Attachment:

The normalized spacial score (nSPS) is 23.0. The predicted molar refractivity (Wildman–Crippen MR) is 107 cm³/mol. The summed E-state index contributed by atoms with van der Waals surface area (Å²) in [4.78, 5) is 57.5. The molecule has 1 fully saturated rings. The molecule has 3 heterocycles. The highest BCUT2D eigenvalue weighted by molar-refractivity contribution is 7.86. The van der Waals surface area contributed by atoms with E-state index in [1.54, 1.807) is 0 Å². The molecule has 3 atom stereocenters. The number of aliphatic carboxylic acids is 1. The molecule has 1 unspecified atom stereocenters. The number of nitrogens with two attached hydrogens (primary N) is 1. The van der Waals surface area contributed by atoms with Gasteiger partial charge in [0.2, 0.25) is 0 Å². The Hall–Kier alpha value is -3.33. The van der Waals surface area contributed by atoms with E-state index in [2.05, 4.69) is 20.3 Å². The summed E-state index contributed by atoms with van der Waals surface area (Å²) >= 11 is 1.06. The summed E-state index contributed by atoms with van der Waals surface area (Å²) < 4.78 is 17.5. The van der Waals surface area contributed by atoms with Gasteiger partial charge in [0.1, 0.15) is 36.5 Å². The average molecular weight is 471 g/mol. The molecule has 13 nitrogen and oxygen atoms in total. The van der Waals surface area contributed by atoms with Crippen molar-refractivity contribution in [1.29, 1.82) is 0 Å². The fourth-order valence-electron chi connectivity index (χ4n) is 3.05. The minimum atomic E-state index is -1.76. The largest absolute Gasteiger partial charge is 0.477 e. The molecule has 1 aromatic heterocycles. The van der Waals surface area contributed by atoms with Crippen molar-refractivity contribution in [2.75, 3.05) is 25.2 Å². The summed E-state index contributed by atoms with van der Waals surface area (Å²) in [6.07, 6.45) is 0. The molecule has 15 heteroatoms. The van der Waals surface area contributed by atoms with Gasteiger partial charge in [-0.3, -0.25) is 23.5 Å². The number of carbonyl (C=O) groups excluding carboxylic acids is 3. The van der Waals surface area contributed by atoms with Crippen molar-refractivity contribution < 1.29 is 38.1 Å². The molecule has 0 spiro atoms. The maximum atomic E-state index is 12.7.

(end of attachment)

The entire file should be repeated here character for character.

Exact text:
The normalized spacial score (nSPS) is 23.0. The predicted molar refractivity (Wildman–Crippen MR) is 107 cm³/mol. The summed E-state index contributed by atoms with van der Waals surface area (Å²) in [4.78, 5) is 57.5. The molecule has 1 fully saturated rings. The molecule has 3 heterocycles. The highest BCUT2D eigenvalue weighted by molar-refractivity contribution is 7.86. The van der Waals surface area contributed by atoms with E-state index in [1.54, 1.807) is 0 Å². The molecule has 3 atom stereocenters. The number of aliphatic carboxylic acids is 1. The molecule has 1 unspecified atom stereocenters. The number of nitrogens with two attached hydrogens (primary N) is 1. The van der Waals surface area contributed by atoms with Gasteiger partial charge in [0.2, 0.25) is 0 Å². The Hall–Kier alpha value is -3.33. The van der Waals surface area contributed by atoms with E-state index in [2.05, 4.69) is 20.3 Å². The summed E-state index contributed by atoms with van der Waals surface area (Å²) >= 11 is 1.06. The summed E-state index contributed by atoms with van der Waals surface area (Å²) < 4.78 is 17.5. The van der Waals surface area contributed by atoms with Gasteiger partial charge in [0.1, 0.15) is 36.5 Å². The average molecular weight is 471 g/mol. The molecule has 13 nitrogen and oxygen atoms in total. The van der Waals surface area contributed by atoms with Crippen molar-refractivity contribution in [1.29, 1.82) is 0 Å². The fourth-order valence-electron chi connectivity index (χ4n) is 3.05. The minimum atomic E-state index is -1.76. The largest absolute Gasteiger partial charge is 0.477 e. The molecule has 1 aromatic heterocycles. The van der Waals surface area contributed by atoms with Crippen molar-refractivity contribution in [2.75, 3.05) is 25.2 Å². The summed E-state index contributed by atoms with van der Waals surface area (Å²) in [6.07, 6.45) is 0. The molecule has 15 heteroatoms. The van der Waals surface area contributed by atoms with Gasteiger partial charge in [-0.3, -0.25) is 23.5 Å². The number of carbonyl (C=O) groups excluding carboxylic acids is 3. The van der Waals surface area contributed by atoms with Crippen molar-refractivity contribution < 1.29 is 38.1 Å². The molecule has 0 spiro atoms. The maximum atomic E-state index is 12.7.